“Yeah, the super.” I couldn’t call him Shag so casually, didn’t feel I had the right to call him anything. I wondered how the stranger knew him—casually? A tenant, or was he like me, another neighborhood resident unwillingly shanghaied by a familiar manner, by cool blue eyes? We stood there, two black men mourning the startling, vague absence of a dead white guy under a crying sky. Behind us the M2 bus rumbled as the evening traffic rolled a wail of sizzling tires on the shiny wet asphalt. My new friend shook his head. “Man, that’s a shame. He was a damn nice guy…damn shame. That cat got around, he used to be everywhere.”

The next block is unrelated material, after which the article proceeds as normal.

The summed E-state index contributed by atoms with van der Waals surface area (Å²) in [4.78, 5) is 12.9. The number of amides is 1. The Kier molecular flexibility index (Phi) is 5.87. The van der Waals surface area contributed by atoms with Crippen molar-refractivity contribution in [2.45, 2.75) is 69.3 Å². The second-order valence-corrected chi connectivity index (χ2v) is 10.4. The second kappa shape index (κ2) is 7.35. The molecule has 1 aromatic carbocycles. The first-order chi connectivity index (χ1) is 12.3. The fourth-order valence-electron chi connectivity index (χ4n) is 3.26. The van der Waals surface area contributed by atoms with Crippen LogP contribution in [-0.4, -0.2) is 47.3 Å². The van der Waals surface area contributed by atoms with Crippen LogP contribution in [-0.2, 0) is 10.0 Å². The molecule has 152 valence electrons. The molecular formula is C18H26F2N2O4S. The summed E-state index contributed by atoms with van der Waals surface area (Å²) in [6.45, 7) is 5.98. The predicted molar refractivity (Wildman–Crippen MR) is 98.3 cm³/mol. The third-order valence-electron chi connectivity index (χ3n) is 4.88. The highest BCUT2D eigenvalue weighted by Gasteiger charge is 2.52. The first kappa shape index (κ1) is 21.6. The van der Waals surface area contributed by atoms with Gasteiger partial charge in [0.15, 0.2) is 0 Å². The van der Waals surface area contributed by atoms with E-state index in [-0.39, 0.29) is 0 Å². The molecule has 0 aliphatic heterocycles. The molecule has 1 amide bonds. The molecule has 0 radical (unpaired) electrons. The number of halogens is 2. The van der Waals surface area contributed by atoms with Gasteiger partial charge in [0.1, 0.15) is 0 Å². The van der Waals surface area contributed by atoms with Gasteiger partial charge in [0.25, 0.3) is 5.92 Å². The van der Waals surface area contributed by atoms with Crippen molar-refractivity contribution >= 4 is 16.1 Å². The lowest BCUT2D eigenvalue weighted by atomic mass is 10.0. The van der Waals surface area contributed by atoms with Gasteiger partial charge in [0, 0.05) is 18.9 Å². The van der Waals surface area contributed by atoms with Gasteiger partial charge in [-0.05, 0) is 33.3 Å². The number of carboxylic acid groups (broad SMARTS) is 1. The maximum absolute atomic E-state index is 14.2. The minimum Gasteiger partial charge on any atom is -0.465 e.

And now Shag was nowhere; there was nothing left of him here except the memory of his toy face and that disgruntled fatherly rasp. I found out later from a friend who lived in the building that Shag had died of a heart attack. One of the tenants looked out of her window to see him spread flat on the walk behind the gate, as if he’d jumped.